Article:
Tax on Stock Splits

by Dennis Hartman

One of the considerations for most types of investments is that tax liability that you will incur when you sell your investment for a profit in the future. In the case of stocks, you may need to pay taxes on income you receive while you hold your investment, as well as on profits you receive in the end. But other occurrences, such as stock splits, will not affect the amount of tax you owe.

How Stock Splits Work

Companies that issue stock may decide to split that stock. In a stock split, investors receive additional stock based on the number of shares they own. However, the value of each share drops to reflect the new number of outstanding shares. A typical stock split may double the number of shares but cut each share's price in half. Investors neither gain nor lose value on a stock split, unless the decision to split stock affects the market for the stock independently.

Capital Gains Taxes

Unlike cash dividends, on which stockholders must pay income taxes when they receive them, stock owners do not need to pay taxes on stock, regardless of whether it splits or changes value, until they sell. When you sell stock that has split, you must pay income tax on your capital gains, which are the profits you earned over the life of the investment. If you sell stock for less than you paid for it, you realize a capital loss, which can offset capital gains from other investment sales or reduce your taxable income from other sources.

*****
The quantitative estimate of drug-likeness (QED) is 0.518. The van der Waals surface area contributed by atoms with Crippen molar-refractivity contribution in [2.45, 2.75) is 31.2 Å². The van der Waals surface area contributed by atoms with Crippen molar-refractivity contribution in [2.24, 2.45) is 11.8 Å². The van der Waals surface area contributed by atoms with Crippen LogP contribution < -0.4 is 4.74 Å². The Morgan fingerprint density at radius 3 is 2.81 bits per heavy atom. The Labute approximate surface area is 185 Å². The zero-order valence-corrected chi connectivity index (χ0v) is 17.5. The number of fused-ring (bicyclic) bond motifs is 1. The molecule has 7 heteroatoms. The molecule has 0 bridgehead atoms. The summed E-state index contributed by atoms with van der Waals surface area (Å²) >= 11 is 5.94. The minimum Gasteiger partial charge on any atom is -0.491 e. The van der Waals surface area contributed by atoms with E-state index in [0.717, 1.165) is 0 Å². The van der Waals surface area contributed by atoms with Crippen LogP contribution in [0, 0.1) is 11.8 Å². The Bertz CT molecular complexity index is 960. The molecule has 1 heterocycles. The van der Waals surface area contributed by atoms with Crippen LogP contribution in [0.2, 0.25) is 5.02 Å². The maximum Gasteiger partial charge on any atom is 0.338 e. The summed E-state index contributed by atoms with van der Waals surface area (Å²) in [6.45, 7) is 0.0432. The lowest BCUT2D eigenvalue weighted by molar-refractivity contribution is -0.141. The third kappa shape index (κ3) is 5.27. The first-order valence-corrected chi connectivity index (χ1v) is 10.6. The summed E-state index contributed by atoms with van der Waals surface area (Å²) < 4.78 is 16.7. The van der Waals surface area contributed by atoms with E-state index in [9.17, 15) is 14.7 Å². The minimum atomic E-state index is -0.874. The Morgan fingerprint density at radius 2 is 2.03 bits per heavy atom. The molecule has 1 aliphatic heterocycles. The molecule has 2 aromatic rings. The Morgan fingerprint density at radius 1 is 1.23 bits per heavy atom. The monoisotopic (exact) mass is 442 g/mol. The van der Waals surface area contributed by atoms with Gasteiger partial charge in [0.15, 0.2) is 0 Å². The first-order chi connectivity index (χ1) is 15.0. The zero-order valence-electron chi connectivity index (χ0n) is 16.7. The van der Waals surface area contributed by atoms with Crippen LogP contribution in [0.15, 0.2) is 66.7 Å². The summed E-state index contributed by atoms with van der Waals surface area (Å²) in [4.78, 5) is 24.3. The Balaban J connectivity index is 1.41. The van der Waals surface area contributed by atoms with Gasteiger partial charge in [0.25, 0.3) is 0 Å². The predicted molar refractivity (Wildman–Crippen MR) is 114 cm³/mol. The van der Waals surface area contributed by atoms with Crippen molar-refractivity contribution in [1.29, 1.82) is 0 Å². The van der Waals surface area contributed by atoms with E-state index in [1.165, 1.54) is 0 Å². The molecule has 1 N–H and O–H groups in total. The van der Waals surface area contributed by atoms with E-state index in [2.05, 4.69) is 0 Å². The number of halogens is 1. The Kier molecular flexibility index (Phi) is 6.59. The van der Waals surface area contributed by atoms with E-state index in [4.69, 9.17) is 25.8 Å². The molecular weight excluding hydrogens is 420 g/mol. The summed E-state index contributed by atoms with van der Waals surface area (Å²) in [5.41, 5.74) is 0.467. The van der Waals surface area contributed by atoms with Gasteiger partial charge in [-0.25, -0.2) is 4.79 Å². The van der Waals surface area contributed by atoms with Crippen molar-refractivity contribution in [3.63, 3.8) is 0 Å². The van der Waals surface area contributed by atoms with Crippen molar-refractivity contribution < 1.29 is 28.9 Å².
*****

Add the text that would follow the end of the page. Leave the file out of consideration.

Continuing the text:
Adjusting Your Cost Basis

Two facts of stock splits prevent you from paying any additional tax when you sell and report your capital gains. The first is the fact that each share of the old stock you sell has only a fraction of the value it had before the split, while the stock you gained from the split makes up for the rest of the total value. The second important consideration is the fact that a stock split changes your cost basis. Cost basis is the price you paid to acquire stock, and the amount you subtract from your sale price to determine your capital gains. Instead of claiming a cost basis of zero for the shares you gain in a split, you must divide the cost basis of each original share to cover the new shares they produce equally.


The outcome of adjusting your cost basis is neither a net gain nor a net loss when it comes to claiming capital gains. If you acquired stock for two different prices before the split, you must reduce the cost basis for each old share to cover each new share. For example, if you purchased 100 shares for $40 each, and a year later bought another 200 shares for $44 each, a two-for-one stock split will leave you with 600 shares. Reversing the ratio of the split (two-for-one) means you must cut your cost basis in half. This leaves you with 200 shares with a cost basis of $20 per share and 400 shares with a cost basis of $22 per share. If you sell all of your stock, you may subtract the full $12,800 cost basis from your total sale price, which is the same amount you'd be able to subtract if you sold half as many shares for twice the price prior to the split.

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